Scholarship

Scholarship

MuseWeb and its sponsors offer competitive scholarships covering full conference registration and a full day of workshops. In select cases, support is also offered for travel and lodging costs. To be eligible, candidates must have made a significant contribution to the development of an innovative cultural or heritage project and must demonstrate that they would not be able to attend the meeting without support.  MW scholarship program helps fund small institutions professionals who might otherwise not be able to attend to participate and travel to the Annual Conference. The program is solely funded by corporations and foundations. We have a few scholarship programs every year – Small Institution Scholarship Fund and Diversity Scholarship Fund. The application process will be announced soon.

About MW Diversity Scholarship Fund

MuseWeb is committed to advocating diversity, equity, inclusion, and accessibility in the museum space as well as in the workforce. We actively select and encourage the topics to be presented and discussed at the conference. We believe without the space to dialogue the challenges, we will not make the necessary change to shift the culture. We also realize that many of our small – medium-size institutions cannot allocate the fund to attend training, workshops, and conference. We dedicate the special scholarship program that is made possible by our dedicated sponsors.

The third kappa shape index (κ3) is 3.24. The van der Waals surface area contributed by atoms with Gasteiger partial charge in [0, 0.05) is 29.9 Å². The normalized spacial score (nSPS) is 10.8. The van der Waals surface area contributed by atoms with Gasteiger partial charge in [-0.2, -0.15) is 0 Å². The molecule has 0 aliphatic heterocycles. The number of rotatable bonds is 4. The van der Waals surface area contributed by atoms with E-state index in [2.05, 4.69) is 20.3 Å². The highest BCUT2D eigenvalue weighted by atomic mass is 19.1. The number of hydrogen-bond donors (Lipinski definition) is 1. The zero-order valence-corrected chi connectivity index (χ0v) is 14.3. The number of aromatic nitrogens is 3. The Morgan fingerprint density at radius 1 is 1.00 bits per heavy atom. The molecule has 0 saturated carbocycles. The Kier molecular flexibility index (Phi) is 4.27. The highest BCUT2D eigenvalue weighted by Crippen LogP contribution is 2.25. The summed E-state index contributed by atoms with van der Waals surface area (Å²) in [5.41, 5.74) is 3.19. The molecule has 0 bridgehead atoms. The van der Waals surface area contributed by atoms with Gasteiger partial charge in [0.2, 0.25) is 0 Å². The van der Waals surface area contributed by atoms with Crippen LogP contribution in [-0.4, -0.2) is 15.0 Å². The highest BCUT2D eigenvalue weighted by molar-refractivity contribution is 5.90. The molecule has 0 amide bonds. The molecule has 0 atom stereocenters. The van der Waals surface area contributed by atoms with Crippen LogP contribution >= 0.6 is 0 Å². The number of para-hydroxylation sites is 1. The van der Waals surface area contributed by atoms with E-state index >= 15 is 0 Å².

“Because early museums began as the private collections of wealthy individuals, families, institutions and nations, they represented the biases of the time and the collectors’ selection and interpretation of rare or curious natural objects, artifacts, and art they deemed important. Public access to a privately-funded museum was often only possible for the “respectable,” and at the discretion of owners and staff. With this exclusivity, the elite gained a higher social status as collectors and interpreters of these important, preserved objects and reinforced the beliefs and construct of racial hierarchies to support political beliefs and validate eugenic ideas. Publicly-funded museums reinforced nationalist endeavors by informing museum priorities and interpretations.

In the last several years, museum staff has become activists to increase pressure, especially in the public eye with the use of social media, to highlight barriers to change within their organizations and provide unrelenting pressure either to address past wrongs or suffer the consequences of public displeasure. Staff no longer accept heavy-handed responses by tone-deaf directors and out-of-touch boards, as well as the failed non-response to wait for it to go away, then continue business as usual.

In the midst of this shift, as some organizations were just beginning to scramble to address these issues, museums witnessed the impact of systemic racism, amplified by global movements of anti-racism to address long-standing issues of social injustice, including public protests against police and mass violence, advocating for increased diversity and inclusion, and educating all generations to understand and diminish bias. Museums also were called upon to record and respond to the disproportionate impacts of COVID-19 on the same communities that museums need to include, uplift, and serve.” —–Shanita Brackett, Co-chair MW22 and MW23